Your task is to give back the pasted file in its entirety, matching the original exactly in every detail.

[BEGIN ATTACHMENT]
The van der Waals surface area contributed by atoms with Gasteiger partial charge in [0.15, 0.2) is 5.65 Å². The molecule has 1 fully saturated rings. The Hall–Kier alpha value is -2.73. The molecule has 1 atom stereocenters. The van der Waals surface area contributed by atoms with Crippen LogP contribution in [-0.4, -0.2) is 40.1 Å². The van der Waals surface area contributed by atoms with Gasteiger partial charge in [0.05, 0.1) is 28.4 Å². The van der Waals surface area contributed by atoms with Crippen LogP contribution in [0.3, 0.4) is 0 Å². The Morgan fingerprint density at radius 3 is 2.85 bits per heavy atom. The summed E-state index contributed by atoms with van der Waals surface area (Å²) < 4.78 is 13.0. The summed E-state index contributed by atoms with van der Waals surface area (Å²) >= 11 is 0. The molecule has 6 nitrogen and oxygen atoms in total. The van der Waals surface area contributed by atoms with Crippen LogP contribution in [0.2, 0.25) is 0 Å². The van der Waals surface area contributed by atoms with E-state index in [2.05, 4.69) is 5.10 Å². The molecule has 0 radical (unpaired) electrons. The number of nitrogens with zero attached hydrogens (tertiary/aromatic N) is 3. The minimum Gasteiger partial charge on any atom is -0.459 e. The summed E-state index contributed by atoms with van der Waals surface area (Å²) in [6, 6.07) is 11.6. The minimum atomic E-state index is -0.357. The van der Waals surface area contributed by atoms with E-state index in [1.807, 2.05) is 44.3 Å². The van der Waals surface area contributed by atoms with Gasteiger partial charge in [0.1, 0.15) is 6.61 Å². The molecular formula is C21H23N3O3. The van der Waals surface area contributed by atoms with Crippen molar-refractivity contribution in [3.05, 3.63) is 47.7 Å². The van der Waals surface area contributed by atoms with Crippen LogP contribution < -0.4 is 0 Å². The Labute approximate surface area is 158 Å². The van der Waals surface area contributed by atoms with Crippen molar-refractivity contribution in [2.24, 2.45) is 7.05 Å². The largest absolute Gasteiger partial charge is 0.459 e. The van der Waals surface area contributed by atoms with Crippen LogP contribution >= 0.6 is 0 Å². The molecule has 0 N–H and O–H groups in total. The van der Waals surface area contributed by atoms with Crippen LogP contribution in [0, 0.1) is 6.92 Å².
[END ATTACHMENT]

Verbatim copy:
The van der Waals surface area contributed by atoms with Gasteiger partial charge in [0.15, 0.2) is 5.65 Å². The molecule has 1 fully saturated rings. The Hall–Kier alpha value is -2.73. The molecule has 1 atom stereocenters. The van der Waals surface area contributed by atoms with Crippen LogP contribution in [-0.4, -0.2) is 40.1 Å². The van der Waals surface area contributed by atoms with Gasteiger partial charge in [0.05, 0.1) is 28.4 Å². The van der Waals surface area contributed by atoms with Crippen LogP contribution in [0.3, 0.4) is 0 Å². The Morgan fingerprint density at radius 3 is 2.85 bits per heavy atom. The summed E-state index contributed by atoms with van der Waals surface area (Å²) < 4.78 is 13.0. The summed E-state index contributed by atoms with van der Waals surface area (Å²) >= 11 is 0. The molecule has 6 nitrogen and oxygen atoms in total. The van der Waals surface area contributed by atoms with Crippen LogP contribution in [0.2, 0.25) is 0 Å². The van der Waals surface area contributed by atoms with E-state index in [2.05, 4.69) is 5.10 Å². The molecule has 0 radical (unpaired) electrons. The number of nitrogens with zero attached hydrogens (tertiary/aromatic N) is 3. The minimum Gasteiger partial charge on any atom is -0.459 e. The summed E-state index contributed by atoms with van der Waals surface area (Å²) in [6, 6.07) is 11.6. The minimum atomic E-state index is -0.357. The van der Waals surface area contributed by atoms with E-state index in [1.807, 2.05) is 44.3 Å². The van der Waals surface area contributed by atoms with Gasteiger partial charge in [0.1, 0.15) is 6.61 Å². The molecular formula is C21H23N3O3. The van der Waals surface area contributed by atoms with Crippen molar-refractivity contribution in [3.05, 3.63) is 47.7 Å². The van der Waals surface area contributed by atoms with Crippen LogP contribution < -0.4 is 0 Å². The Labute approximate surface area is 158 Å². The van der Waals surface area contributed by atoms with Crippen molar-refractivity contribution in [2.24, 2.45) is 7.05 Å². The largest absolute Gasteiger partial charge is 0.459 e. The van der Waals surface area contributed by atoms with Crippen LogP contribution >= 0.6 is 0 Å². The molecule has 0 N–H and O–H groups in total. The van der Waals surface area contributed by atoms with Crippen LogP contribution in [0, 0.1) is 6.92 Å².